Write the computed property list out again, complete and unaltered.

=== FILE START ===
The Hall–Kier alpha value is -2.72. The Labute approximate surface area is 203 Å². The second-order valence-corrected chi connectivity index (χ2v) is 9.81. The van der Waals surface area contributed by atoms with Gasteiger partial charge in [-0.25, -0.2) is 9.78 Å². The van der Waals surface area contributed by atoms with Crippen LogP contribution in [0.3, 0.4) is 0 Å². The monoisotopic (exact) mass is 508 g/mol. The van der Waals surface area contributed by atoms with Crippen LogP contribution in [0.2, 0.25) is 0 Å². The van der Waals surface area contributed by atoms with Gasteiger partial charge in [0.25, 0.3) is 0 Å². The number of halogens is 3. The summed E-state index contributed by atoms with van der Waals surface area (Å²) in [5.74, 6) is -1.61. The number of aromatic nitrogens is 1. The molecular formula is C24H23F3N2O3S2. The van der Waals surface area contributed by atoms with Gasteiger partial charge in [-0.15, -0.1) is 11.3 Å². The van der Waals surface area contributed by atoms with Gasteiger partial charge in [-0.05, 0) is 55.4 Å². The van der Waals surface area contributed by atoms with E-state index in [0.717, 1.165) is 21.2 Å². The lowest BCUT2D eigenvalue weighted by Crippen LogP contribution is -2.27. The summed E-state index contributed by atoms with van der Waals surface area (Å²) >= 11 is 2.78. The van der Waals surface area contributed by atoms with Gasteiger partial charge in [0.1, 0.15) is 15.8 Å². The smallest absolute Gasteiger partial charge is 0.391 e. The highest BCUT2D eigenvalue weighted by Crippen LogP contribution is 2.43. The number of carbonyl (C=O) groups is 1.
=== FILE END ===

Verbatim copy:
The Hall–Kier alpha value is -2.72. The Labute approximate surface area is 203 Å². The second-order valence-corrected chi connectivity index (χ2v) is 9.81. The van der Waals surface area contributed by atoms with Gasteiger partial charge in [-0.25, -0.2) is 9.78 Å². The van der Waals surface area contributed by atoms with Crippen LogP contribution in [0.3, 0.4) is 0 Å². The monoisotopic (exact) mass is 508 g/mol. The van der Waals surface area contributed by atoms with Crippen LogP contribution in [0.2, 0.25) is 0 Å². The van der Waals surface area contributed by atoms with Gasteiger partial charge in [0.25, 0.3) is 0 Å². The number of halogens is 3. The summed E-state index contributed by atoms with van der Waals surface area (Å²) in [5.74, 6) is -1.61. The number of aromatic nitrogens is 1. The molecular formula is C24H23F3N2O3S2. The van der Waals surface area contributed by atoms with Gasteiger partial charge in [-0.15, -0.1) is 11.3 Å². The van der Waals surface area contributed by atoms with Gasteiger partial charge in [-0.05, 0) is 55.4 Å². The van der Waals surface area contributed by atoms with E-state index in [0.717, 1.165) is 21.2 Å². The lowest BCUT2D eigenvalue weighted by Crippen LogP contribution is -2.27. The summed E-state index contributed by atoms with van der Waals surface area (Å²) >= 11 is 2.78. The van der Waals surface area contributed by atoms with Gasteiger partial charge in [0.1, 0.15) is 15.8 Å². The smallest absolute Gasteiger partial charge is 0.391 e. The highest BCUT2D eigenvalue weighted by Crippen LogP contribution is 2.43. The number of carbonyl (C=O) groups is 1.